Meanwhile, many other USC students stayed in their dorm to avoid this type of party. It was their Halloween as well and their campus to socialize on. It appears there are many fewer options for the socially and academically highly qualified students who are looking for something other than what earns USC a national “Party School” reputation. Your suggestion of town hall meetings and campus initiatives is excellent. I suggest, also, students be surveyed to determine if their needs are being met with the current social scene at USC. Perhaps modifications or additions are necessary, as well as greater sophistication and seeming interest in the social needs and desires of students beyond Greek Thursday/Saturday parties.

    • Nothing to fear but fear itself

      Nope. This is NOT a party school.

      I have 10 years with USC. I am a graduate of USC and have been around innumerable other campuses and can see a stark difference in other schools that care much less about “performance.”

      Instead of relying upon 3rd party entities to detail the “reputation”, you should visit this campus more, gain more experience and see how dull it can be! Yes, this is a big campus (lots of students) and it is vast in its amenities and events. But that does not mean it is a party school!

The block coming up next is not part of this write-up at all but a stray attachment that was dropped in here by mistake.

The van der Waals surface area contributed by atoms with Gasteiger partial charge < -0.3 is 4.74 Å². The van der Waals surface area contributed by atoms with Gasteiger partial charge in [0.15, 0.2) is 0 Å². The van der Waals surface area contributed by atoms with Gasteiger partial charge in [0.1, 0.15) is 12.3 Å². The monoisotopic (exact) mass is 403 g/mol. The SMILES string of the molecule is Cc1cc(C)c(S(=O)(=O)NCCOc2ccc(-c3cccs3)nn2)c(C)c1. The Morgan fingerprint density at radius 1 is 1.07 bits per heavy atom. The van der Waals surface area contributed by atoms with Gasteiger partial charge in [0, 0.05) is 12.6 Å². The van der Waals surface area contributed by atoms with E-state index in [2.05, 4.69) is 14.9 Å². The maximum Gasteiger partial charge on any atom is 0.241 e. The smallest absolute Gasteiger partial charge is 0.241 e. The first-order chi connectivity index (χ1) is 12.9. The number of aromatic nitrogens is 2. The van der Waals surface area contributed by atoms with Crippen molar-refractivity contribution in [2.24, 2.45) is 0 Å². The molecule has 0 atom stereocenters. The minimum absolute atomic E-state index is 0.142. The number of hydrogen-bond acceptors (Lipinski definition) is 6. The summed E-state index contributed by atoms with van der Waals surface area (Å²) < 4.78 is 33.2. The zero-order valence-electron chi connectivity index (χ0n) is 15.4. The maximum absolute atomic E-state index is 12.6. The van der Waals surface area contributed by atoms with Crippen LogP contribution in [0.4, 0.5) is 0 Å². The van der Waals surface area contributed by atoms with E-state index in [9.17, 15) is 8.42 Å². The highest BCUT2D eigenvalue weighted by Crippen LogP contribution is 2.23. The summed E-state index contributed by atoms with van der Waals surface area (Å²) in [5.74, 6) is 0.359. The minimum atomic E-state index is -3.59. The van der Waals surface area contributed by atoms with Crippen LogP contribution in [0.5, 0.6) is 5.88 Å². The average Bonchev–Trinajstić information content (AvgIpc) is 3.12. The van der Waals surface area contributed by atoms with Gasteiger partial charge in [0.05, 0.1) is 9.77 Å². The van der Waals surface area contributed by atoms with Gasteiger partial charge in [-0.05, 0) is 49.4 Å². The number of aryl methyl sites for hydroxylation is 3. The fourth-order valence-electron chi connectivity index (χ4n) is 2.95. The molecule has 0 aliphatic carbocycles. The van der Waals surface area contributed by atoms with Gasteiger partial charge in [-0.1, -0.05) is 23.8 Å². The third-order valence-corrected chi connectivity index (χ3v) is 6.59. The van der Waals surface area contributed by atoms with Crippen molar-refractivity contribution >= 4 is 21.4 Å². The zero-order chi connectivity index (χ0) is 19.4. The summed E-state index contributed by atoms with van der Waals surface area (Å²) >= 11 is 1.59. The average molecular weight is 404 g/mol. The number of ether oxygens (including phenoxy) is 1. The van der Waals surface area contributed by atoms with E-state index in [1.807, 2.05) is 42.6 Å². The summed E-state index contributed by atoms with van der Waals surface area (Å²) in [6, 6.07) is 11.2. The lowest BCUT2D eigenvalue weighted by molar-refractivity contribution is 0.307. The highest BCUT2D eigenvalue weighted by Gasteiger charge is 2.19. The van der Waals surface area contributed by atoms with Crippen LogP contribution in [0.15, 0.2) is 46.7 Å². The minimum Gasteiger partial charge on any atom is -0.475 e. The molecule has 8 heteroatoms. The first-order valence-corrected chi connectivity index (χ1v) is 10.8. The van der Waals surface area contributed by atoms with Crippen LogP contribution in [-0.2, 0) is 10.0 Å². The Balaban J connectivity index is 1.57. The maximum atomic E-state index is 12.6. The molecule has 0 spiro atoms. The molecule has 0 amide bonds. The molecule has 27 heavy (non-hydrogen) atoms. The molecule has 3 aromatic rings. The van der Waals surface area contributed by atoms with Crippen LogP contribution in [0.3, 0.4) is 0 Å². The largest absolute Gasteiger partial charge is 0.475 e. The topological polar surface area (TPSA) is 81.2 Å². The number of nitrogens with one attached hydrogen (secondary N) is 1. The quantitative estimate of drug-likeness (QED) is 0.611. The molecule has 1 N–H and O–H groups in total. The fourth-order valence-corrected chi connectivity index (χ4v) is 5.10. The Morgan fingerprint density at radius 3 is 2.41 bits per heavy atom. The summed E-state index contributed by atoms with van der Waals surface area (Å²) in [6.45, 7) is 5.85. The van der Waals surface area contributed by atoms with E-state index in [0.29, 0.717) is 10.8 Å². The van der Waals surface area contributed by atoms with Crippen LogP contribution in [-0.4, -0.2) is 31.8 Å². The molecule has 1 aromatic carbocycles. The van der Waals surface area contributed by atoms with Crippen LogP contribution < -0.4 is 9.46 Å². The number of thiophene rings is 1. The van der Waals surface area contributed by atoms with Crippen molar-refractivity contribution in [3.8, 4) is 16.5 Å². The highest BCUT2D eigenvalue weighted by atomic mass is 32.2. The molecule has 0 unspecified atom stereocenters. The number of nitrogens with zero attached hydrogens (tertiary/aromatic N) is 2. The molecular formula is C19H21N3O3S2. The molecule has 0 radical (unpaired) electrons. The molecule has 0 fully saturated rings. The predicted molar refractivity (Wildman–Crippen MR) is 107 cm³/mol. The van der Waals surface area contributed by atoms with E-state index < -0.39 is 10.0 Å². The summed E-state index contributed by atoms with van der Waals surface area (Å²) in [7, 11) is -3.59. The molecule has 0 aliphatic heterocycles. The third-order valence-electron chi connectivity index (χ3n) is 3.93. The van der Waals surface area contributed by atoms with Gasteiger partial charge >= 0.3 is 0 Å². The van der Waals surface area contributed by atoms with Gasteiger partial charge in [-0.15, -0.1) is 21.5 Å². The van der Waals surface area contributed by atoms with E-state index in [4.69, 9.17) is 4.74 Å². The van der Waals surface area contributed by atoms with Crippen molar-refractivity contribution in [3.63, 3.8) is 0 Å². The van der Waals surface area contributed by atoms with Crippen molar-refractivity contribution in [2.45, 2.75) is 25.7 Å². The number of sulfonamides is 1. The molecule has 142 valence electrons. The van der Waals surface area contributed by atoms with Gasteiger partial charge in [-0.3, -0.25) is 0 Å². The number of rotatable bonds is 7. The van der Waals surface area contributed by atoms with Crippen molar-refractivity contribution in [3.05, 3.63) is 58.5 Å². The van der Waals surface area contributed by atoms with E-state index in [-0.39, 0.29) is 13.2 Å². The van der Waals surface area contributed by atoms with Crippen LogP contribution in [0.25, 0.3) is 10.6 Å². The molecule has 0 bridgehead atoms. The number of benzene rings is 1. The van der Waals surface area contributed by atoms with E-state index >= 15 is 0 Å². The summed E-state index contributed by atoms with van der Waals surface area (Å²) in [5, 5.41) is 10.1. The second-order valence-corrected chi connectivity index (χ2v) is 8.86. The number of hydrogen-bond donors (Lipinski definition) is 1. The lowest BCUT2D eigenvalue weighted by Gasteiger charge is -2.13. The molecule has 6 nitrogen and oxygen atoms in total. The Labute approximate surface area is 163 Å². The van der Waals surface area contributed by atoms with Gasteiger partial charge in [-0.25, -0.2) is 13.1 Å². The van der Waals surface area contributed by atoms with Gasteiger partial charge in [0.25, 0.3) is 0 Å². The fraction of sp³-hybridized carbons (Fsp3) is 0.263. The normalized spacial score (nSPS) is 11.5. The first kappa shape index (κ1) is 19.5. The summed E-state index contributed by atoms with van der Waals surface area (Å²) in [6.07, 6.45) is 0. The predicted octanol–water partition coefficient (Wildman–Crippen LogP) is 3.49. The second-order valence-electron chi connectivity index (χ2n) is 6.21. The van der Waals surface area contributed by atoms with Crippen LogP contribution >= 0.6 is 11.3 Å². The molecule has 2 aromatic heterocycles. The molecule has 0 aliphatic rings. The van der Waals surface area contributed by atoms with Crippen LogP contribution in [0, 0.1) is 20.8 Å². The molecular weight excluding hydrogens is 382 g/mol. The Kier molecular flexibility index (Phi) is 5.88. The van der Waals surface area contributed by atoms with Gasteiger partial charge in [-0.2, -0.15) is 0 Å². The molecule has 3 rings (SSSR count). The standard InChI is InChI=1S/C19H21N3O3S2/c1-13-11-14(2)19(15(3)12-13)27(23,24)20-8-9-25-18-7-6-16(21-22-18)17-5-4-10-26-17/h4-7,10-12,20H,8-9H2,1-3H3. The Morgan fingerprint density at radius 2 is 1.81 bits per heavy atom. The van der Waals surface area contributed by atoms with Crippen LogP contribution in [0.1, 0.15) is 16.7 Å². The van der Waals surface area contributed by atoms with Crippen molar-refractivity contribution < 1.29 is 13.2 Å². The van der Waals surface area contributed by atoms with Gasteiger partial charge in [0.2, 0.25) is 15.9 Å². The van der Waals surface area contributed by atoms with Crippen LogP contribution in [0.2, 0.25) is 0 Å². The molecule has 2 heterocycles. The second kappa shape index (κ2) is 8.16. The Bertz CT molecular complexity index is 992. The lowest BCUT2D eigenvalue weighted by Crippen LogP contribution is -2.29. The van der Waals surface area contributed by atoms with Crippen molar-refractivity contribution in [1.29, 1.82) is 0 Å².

But that is not the real problem, is it? Rather, this event (shooting) affords many their ability to reflect their true nature, their inner demons of fear!

      The real problem is fear: the administration fear of the future; the administration fear for the wrath parents would bring if life ushers another unforeseen or unfortunate event; the administration fear of not improving upon gains of predecessors or losing status.

      The parents fear the loss of protection to an “over-protected” child. And the students (as not yet full-adults) take all the sympathy and attention that this “news” gives them, as they are no doubt getting much from parents and other classmates, so there is something to gossip about.

      This is really reflective of the state of our country (and it sucks): Fear of the bogeyman.

      An ugly, tragic event that happened this Halloween (for THE victims) is not in question. But be forewarned of a greater tragedy, impacting a larger number of victims as we live under this rubric of fear–because how do some people love their fear!

      A future where USC Trojans are no longer recognizable as they are turned into the monsters that lurk within each of us as a result of fear — the future of becoming a “weak, timid, and ineffectual person.” A wimp.